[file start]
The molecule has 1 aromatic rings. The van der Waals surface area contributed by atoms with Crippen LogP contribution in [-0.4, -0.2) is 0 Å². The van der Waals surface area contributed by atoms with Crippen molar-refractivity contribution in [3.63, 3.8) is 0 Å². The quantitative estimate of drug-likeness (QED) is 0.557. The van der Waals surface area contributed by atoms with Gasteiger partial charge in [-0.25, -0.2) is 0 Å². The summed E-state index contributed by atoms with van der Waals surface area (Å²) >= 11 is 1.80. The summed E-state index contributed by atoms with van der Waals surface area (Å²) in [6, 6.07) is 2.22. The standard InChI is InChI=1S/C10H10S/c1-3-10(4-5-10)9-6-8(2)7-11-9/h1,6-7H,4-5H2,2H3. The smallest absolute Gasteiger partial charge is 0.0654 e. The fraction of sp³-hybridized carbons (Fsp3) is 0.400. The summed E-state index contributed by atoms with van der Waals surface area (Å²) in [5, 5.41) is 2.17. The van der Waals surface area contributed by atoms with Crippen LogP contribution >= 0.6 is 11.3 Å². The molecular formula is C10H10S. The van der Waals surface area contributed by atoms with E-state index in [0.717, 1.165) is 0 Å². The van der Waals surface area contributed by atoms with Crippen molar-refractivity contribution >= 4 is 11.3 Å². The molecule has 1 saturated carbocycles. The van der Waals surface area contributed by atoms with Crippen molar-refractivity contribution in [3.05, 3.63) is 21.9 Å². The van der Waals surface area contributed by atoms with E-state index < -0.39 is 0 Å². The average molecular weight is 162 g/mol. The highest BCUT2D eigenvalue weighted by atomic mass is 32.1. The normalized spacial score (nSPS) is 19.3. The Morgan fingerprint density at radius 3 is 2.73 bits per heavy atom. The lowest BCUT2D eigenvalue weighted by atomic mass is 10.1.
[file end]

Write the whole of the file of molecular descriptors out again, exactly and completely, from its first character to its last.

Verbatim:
The molecule has 1 aromatic rings. The van der Waals surface area contributed by atoms with Crippen LogP contribution in [-0.4, -0.2) is 0 Å². The van der Waals surface area contributed by atoms with Crippen molar-refractivity contribution in [3.63, 3.8) is 0 Å². The quantitative estimate of drug-likeness (QED) is 0.557. The van der Waals surface area contributed by atoms with Gasteiger partial charge in [-0.25, -0.2) is 0 Å². The summed E-state index contributed by atoms with van der Waals surface area (Å²) >= 11 is 1.80. The summed E-state index contributed by atoms with van der Waals surface area (Å²) in [6, 6.07) is 2.22. The standard InChI is InChI=1S/C10H10S/c1-3-10(4-5-10)9-6-8(2)7-11-9/h1,6-7H,4-5H2,2H3. The smallest absolute Gasteiger partial charge is 0.0654 e. The fraction of sp³-hybridized carbons (Fsp3) is 0.400. The summed E-state index contributed by atoms with van der Waals surface area (Å²) in [5, 5.41) is 2.17. The van der Waals surface area contributed by atoms with Crippen LogP contribution >= 0.6 is 11.3 Å². The molecular formula is C10H10S. The van der Waals surface area contributed by atoms with E-state index in [0.717, 1.165) is 0 Å². The van der Waals surface area contributed by atoms with Crippen molar-refractivity contribution >= 4 is 11.3 Å². The molecule has 1 saturated carbocycles. The van der Waals surface area contributed by atoms with Crippen molar-refractivity contribution in [3.05, 3.63) is 21.9 Å². The van der Waals surface area contributed by atoms with E-state index < -0.39 is 0 Å². The average molecular weight is 162 g/mol. The highest BCUT2D eigenvalue weighted by atomic mass is 32.1. The normalized spacial score (nSPS) is 19.3. The Morgan fingerprint density at radius 3 is 2.73 bits per heavy atom. The lowest BCUT2D eigenvalue weighted by atomic mass is 10.1.